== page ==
Anyway, I'd be very happy if Daniel could help us figure out a way to be
That's easy: both APNIC and RIPE-NCC are self-sustaining, funded by their
membership who, by becoming members, gain a say in how the registries are
run (taxation, yes, since somebody has to pay to keep the registries
running, but with representation).
If the CIX wanted to offer a RIPE-style of services,
I'd be interested in participating!
CIX? They claim to be an *international* Internet service provider trade
association. As a home for the North American registry, this has the
- forces CIX to provide a particular set of services to
North American members that CIX members from other regions
would not be able to take advantage of
- as a trade organization, the CIX may take positions that
a particular member may not agree with (although the vast
majority of members do agree).
As such, I personally do not think the CIX would be an appropriate
What about the ISP/C bylaws and member agreement? The ISP/C doesn't have
some of the historical baggage that CIX has and is fairly open to what
its members want to do.
My understanding is that ISP/C is also a trade association. Since regional
registries are monopolies, they must be *completely* neutral with respect to
their membership. A trade association traditionally takes positions for or
against particular issues and as such, can be seen to be non-neutral.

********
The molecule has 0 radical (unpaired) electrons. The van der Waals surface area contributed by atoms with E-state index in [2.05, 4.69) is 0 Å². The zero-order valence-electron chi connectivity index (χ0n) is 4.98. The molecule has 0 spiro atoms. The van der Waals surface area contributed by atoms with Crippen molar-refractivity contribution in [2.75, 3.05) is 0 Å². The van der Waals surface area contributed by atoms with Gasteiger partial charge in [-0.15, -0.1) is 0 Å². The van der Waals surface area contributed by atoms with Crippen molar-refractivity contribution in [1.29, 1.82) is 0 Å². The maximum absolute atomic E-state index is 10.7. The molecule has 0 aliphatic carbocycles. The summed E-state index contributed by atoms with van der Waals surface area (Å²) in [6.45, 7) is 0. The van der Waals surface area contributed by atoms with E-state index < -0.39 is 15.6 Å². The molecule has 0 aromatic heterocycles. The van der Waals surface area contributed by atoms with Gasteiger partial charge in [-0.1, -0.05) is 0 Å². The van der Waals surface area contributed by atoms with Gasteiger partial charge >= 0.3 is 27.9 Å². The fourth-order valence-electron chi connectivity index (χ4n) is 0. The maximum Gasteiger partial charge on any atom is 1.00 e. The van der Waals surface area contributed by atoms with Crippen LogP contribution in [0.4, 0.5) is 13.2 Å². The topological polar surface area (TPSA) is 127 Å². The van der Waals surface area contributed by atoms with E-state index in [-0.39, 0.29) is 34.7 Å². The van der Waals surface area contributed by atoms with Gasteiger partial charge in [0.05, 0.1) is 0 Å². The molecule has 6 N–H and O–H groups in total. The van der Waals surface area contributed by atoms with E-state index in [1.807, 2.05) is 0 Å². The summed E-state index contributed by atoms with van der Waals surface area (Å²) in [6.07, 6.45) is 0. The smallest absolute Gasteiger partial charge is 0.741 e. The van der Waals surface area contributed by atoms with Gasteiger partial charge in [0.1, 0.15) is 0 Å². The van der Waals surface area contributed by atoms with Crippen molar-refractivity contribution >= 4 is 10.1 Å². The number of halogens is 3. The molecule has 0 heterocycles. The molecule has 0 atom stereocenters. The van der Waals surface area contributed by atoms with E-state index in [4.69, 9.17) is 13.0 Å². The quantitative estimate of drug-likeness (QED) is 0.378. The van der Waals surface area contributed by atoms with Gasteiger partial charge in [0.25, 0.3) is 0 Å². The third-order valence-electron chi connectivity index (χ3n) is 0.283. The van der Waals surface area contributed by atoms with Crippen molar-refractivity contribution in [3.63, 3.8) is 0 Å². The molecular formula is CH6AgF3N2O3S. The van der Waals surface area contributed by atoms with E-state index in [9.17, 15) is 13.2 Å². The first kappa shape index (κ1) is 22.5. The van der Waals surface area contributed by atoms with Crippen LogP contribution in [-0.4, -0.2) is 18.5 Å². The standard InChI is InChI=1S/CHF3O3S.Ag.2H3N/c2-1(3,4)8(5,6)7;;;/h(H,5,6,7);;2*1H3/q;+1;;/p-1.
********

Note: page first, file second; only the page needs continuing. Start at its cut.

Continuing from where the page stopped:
If most everybody on this list joined the ISP/C I suspect that it would
Perhaps I'm confused -- the community most affected by NSF taking the "Brave
Sir Robin" approach ("run away!" :-)) is the community who received the mail
you just sent. Why should they join ISP/C? Why not simply use NANOG?
On the other hand there is something to be said for having this function
in an entity separate from any trade association...
Yes, in fact I'd argue that the registry _cannot_ be a part of a trade
association due to concerns regarding conflict of interest and bias.
In any event, I would imagine a reasonable course of action would be along
the lines of:
a) The IP address registry portion of NSI is moved to an independent business
unit that is intended to be entirely self-sufficient (no cross subsidization
by the DNS side of NSI!). NSI could act as a funding backstop while the
Americas Address Registry establishes its funding base (trust me: after my
experiences setting up APNIC, I'd say a funding backstop is *really*
b) The AAR incorporates itself, preferably someplace not as lawyer happy
as the US and which can provide some relief from taxation.
c) The AAR institutes a funding plan based on the RIPE-NCC or APNIC funding
plans (with whatever modifications are necessary to correspond to the different
Internet environment in the Americas) with the understanding that the initial
funding plan is a bootstrap mechanism that can be modified at the first AAR
d) Organizations which become members of the AAR by paying the appropriate
fees then meet and agree on necessary modifications to the funding plan,
registry operational issues, etc.
For anyone interested, APNIC was set up in this fashion -- we are
incorporated in the Seychelles and are fully funded by our membership. You
can find the APNIC By-Laws at ftp://ftp.apnic.net/apnic/docs/apnic-037.txt
and the APNIC Membership agreement at .../apnic-040.txt.